How can I help my parent control nausea from chemotherapy?

10 answers | Last updated: Feb 08, 2015
A fellow caregiver asked...

Nausea is a huge problem for my 75-year-old father, who's having chemo for colon cancer. We've tried many medications and done everything the doctor suggested, but he still feels sick much of the time. Is there anything else you can suggest to help control nausea from chemotherapy?

Expert Answers

Bonnie Bajorek Daneker is author and creator of the The Compassionate Caregiver's Series, which includes "The Compassionate Caregiver's Guide to Caring for Someone with Cancer," "The Journey of Grief," "Handbook on Hospice and Palliative Care," and other titles on cancer diagnosis and end of life. She speaks regularly at cancer research and support functions, including PANCAN and Cancer Survivor's Network. She is a former member of the Executive Committee of the CSN at St. Joseph's Hospital of Atlanta and the Georgia Chapter of the Lymphoma Research Foundation.

Dealing with nausea is one of the daily challenges of caring for someone with cancer, and you just have to keep changing tactics, trying to find things that help even a little bit. If you've been prescribed antiemetic drugs -- medications that fight nausea by altering the chemistry of the brain -- you can ask if there are other antiemetics you haven't tried. There are many different ones, all formulated to act on different brain chemicals, and some people respond better to some than others.

Also pay attention to timing. You might want to suggest that your dad take his antiemetic medication as soon as he gets up in the morning, before the nausea sets in. When my own father was sick, he'd just throw up the antiemetic, so we had to give it to him while he was still feeling okay. Some medications work to control symptoms once you have them, others work preventively, and that's how antiemetics work. You want him to take them while he feels fine, because as soon as he's nauseous, it sets up a self-perpetuating cycle. Most antinausea drugs take 20 to 30 minutes to start working, so have him wait that long before he attempts to eat. Also, make absolutely sure that your father always takes an antiemetic drug before he has his chemo treatment so it protects him both during and right after treatment.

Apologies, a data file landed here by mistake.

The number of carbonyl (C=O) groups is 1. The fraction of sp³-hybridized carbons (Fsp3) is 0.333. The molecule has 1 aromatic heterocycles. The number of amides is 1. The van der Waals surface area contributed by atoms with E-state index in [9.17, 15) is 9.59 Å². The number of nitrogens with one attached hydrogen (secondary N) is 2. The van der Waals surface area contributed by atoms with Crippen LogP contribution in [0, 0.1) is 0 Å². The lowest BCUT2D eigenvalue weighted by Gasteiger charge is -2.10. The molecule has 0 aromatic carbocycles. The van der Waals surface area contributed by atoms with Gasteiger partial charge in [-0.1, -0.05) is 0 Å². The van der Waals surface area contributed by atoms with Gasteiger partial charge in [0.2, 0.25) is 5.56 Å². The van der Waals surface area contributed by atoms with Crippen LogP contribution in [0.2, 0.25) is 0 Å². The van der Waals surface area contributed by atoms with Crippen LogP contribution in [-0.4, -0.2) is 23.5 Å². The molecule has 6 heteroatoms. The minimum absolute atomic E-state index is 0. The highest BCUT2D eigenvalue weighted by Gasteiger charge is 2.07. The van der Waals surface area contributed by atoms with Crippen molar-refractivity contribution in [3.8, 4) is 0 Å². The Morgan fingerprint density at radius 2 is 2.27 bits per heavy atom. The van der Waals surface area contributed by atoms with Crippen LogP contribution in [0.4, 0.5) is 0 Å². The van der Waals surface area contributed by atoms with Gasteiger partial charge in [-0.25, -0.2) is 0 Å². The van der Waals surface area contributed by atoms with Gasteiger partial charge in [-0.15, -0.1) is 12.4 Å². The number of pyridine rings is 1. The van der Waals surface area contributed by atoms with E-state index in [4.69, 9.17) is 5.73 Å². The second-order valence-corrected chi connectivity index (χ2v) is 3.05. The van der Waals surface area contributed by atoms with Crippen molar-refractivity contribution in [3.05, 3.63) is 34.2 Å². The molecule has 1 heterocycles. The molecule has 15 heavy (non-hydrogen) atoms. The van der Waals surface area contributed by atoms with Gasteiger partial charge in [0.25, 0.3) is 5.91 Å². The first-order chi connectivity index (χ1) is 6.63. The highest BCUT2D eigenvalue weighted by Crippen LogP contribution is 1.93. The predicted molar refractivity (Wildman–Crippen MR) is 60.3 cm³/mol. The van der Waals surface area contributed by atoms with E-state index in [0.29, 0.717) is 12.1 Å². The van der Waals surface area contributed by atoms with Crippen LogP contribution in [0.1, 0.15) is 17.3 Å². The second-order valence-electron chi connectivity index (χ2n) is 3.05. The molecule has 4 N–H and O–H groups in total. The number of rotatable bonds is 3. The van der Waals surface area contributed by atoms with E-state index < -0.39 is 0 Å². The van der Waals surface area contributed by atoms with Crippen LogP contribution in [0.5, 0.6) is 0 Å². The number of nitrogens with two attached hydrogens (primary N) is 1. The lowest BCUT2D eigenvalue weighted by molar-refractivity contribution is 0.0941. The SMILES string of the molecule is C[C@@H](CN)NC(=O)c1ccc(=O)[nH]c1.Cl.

In some ways, having cancer is similar to being pregnant -- people are incredibly sensitive to odors, and the slightest change in smell can set off the nausea. That means every change in the environment is a challenge. Think of every new smell as an assault and keep your father's environment as status quo as possible, taking whatever steps necessary to avoid unfamiliar or unpleasant odors. For example, the smell of the parking garage at the hospital used to make my dad sick, so I'd have him stay in the waiting room while I pulled the car around.

At home, have your father stay away from the kitchen anytime someone is cooking, even if food is just being heated up or microwaved. Garbage cans might have to be moved outside, or you might have to buy one with an airtight lid. Detergents and cleaning solutions can be huge triggers, so if someone is cleaning, have your dad sit in another room or even outside on the deck in the fresh air. Pets can really be a problem, and that's a hard one. If the smell of the dog is making your dad sick, the dog may have to stay with family or friends. Use a fan to keep fresh air circulating.

If you're going to friends' homes, ask them to put the dog outside, not to use air freshener -- the fewer odors the better. To that end, minimize changes in the environment as much as possible. Let your dad stay at home while someone else runs errands, because even just driving by a Mexican restaurant or smelling the scent of the floor cleaner at the supermarket could make him feel sick.